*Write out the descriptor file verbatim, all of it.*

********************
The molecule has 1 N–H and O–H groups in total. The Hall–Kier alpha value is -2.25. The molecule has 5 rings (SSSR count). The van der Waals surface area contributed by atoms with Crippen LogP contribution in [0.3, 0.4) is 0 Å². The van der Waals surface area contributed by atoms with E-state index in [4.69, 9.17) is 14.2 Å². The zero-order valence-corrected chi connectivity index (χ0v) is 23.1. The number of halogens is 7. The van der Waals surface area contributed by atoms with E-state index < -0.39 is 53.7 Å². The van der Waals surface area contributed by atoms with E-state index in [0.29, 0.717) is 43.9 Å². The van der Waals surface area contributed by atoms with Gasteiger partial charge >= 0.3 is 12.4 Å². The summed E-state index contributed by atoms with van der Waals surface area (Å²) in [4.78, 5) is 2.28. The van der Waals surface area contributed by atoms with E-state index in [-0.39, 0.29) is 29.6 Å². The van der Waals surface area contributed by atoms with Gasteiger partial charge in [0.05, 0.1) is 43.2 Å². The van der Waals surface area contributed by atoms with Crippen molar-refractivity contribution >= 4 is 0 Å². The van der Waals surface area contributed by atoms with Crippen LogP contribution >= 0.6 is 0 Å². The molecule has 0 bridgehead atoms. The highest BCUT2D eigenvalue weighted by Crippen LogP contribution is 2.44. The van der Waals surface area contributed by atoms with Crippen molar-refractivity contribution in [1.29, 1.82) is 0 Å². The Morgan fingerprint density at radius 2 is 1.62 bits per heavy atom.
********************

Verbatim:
The molecule has 1 N–H and O–H groups in total. The Hall–Kier alpha value is -2.25. The molecule has 5 rings (SSSR count). The van der Waals surface area contributed by atoms with Crippen LogP contribution in [0.3, 0.4) is 0 Å². The van der Waals surface area contributed by atoms with E-state index in [4.69, 9.17) is 14.2 Å². The zero-order valence-corrected chi connectivity index (χ0v) is 23.1. The number of halogens is 7. The van der Waals surface area contributed by atoms with E-state index < -0.39 is 53.7 Å². The van der Waals surface area contributed by atoms with E-state index in [0.29, 0.717) is 43.9 Å². The van der Waals surface area contributed by atoms with Gasteiger partial charge >= 0.3 is 12.4 Å². The summed E-state index contributed by atoms with van der Waals surface area (Å²) in [4.78, 5) is 2.28. The van der Waals surface area contributed by atoms with E-state index in [-0.39, 0.29) is 29.6 Å². The van der Waals surface area contributed by atoms with Gasteiger partial charge in [0.05, 0.1) is 43.2 Å². The van der Waals surface area contributed by atoms with Crippen molar-refractivity contribution >= 4 is 0 Å². The van der Waals surface area contributed by atoms with Crippen LogP contribution >= 0.6 is 0 Å². The molecule has 0 bridgehead atoms. The highest BCUT2D eigenvalue weighted by Crippen LogP contribution is 2.44. The van der Waals surface area contributed by atoms with Crippen molar-refractivity contribution in [1.29, 1.82) is 0 Å². The Morgan fingerprint density at radius 2 is 1.62 bits per heavy atom.